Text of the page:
Plaster magazine, run by The Artist Room founder Milo Astaire and fashion photographer Finn Constantine, has been going strong for four issues, with cover stars including artists Kenny Scharf, Harland Miller and Kudzanai-Violet Hwami. But unlike traditional mags, each issue is completely dedicated to the cover star, and is formatted as a collectible poster.
“We wanted to do a project together that could be special,” says Astaire, who grew up with Constantine in London. “We had this idea of a poster magazine which stems from a kung-fu magazine I used to collect called Kung-Fu Weekly, which was set up in the late ’70s.” The magazine was launched by legendary publisher Felix Dennis (fun fact: he was also the first person to say “cunt” live on British television), who would hand out the poster-format issues on Oxford Street for around two quid.
“I loved the immediacy of that concept and the way you could unfold this magazine, read about Bruce Lee, and then you’d have a poster on your wall,” says Astaire. “I thought it was such a simple idea, and we could transplant it into contemporary art.
While living together just before the pandemic, the duo approached Yorkshire-born artist Harland Miller to kick off the first issue of Plaster. Known for his large-scale reworkings of classic Penguin book covers with titles like “narcissist seeks similar”, Astaire and Constantine wanted to embody a punk, DIY attitude. Naturally, Miller was down and, with help from graphic designer Josh Crumpler, the first issue was made. “And then Covid happened, so we had to pull it back a little,” says Astaire. “We got bored six or seven weeks in, and just released it and mailed it out to everyone. That was the foundation of it, really.”
Since then, Plaster has become a modern-day fanzine influenced by the punk and rock ‘n’ roll zines the duo read growing up. A huge part of what they do comes down to embracing fandom and exploring the minds of people they admire. “We wanted the opportunity to dive into their practices, which is why each issue is based on one person,” says Constantine. “The format fits the idea in terms of it being eight pages, one poster, one cover, one artist. It’s all about them and their practice. A deep dive for a fan, essentially.”
For Plaster’s fifth issue, Astaire and Constantine entered the subversive world of photographer Harley Weir. In an accompanying essay, titled The Church of Harley Weir, Astair remembers the first time he spoke with her:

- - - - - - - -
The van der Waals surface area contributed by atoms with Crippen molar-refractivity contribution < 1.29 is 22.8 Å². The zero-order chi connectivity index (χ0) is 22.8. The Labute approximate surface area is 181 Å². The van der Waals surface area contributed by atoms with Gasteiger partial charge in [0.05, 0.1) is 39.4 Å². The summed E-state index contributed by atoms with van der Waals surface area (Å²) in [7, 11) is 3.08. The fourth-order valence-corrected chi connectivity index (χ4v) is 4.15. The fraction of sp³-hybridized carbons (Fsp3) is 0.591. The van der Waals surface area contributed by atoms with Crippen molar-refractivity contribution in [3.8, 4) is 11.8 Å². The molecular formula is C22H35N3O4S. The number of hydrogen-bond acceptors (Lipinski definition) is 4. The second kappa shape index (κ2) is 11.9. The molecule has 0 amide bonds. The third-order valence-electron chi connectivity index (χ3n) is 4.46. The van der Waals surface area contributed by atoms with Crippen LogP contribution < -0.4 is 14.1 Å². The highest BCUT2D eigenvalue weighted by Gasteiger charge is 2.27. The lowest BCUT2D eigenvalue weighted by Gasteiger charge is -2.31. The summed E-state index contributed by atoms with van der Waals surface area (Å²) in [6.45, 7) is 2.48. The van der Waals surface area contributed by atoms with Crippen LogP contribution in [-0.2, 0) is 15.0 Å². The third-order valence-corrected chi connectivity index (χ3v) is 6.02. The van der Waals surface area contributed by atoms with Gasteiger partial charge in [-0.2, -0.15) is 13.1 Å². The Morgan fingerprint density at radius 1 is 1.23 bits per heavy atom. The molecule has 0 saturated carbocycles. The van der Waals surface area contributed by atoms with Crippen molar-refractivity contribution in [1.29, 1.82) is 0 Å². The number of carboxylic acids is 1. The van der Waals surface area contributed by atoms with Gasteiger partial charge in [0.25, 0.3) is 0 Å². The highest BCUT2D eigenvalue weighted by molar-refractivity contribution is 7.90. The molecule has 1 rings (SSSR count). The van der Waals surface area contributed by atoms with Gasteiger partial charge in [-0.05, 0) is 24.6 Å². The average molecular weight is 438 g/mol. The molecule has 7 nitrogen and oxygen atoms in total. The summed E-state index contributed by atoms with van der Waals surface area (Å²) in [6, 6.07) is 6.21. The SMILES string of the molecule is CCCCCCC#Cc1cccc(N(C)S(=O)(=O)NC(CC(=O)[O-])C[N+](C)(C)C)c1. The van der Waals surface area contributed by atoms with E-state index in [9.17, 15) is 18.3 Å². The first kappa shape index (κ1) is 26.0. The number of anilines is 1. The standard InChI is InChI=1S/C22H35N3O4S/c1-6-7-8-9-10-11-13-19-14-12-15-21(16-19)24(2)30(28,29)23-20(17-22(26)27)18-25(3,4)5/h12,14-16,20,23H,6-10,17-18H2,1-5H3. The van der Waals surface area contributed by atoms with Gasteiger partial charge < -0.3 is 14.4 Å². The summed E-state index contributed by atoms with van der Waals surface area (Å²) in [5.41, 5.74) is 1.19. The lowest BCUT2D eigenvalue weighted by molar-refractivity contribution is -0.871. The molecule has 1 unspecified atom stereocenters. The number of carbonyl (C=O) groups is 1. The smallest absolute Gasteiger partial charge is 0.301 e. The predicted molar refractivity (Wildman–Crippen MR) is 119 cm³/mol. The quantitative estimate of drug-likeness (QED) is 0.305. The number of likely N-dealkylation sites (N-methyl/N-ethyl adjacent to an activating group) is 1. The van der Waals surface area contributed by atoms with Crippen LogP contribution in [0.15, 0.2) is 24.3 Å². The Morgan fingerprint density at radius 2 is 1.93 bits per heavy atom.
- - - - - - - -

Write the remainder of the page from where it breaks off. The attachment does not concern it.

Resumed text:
She had just been caught in a giant hailstorm. It was the middle of July, and she was in awe of the size of the hailstones. Eager for me to see, she picked a few off the ground and took a quick iPhone photo of her clutching a collection of them. However, what struck me from the photo she sent to me wasn’t the hugeness of the golfball-sized hail, but how beautiful the image was. I could not figure out how she had managed to take something so simple and turn it into something so ethereal, so recognisably her, when the photos most people take on an iPhone look as if they have been captured on a drunken night out.
“I think that’s what all great artists do,” says Astaire. “They present themselves and they have a voice that is individually theirs.”
For Constantine, dissecting Weir’s mixed media practice – most-recently shown at her Sins of a daughter exhibition at the Hannah Barry Gallery – has been fascinating. While the artist primarily made a name for herself through photography, having shot intimate, youth-focused campaigns for Balenciaga, Celine and Stella McCartney, Weir’s liberating take on the female gaze and her honest, personal depictions of womanhood are also present in her large-scale prints and paintings – as raw as they are hauntingly beautiful.
“The photographic prints are done on an enlarger and she adds in spit, pee, tears and perfume,” he says. “She brings in all these exterior substances to create a certain look, and I think that’s fascinating – the trial and error, the experimentation. They’re insanely beautiful and rich.”
Throughout issue five of Plaster, Weir journeys through her career so far, with a bumper interview that’s both honest and personal. “How can I know what I desire if everything I’ve ever looked at has been made by a guy anyway?” she says in one killer quote. Revealing the inner workings of one of the most celebrated photographers of the past decade, Milo Astaire and Finn Constantine’s latest issue is one for the fans.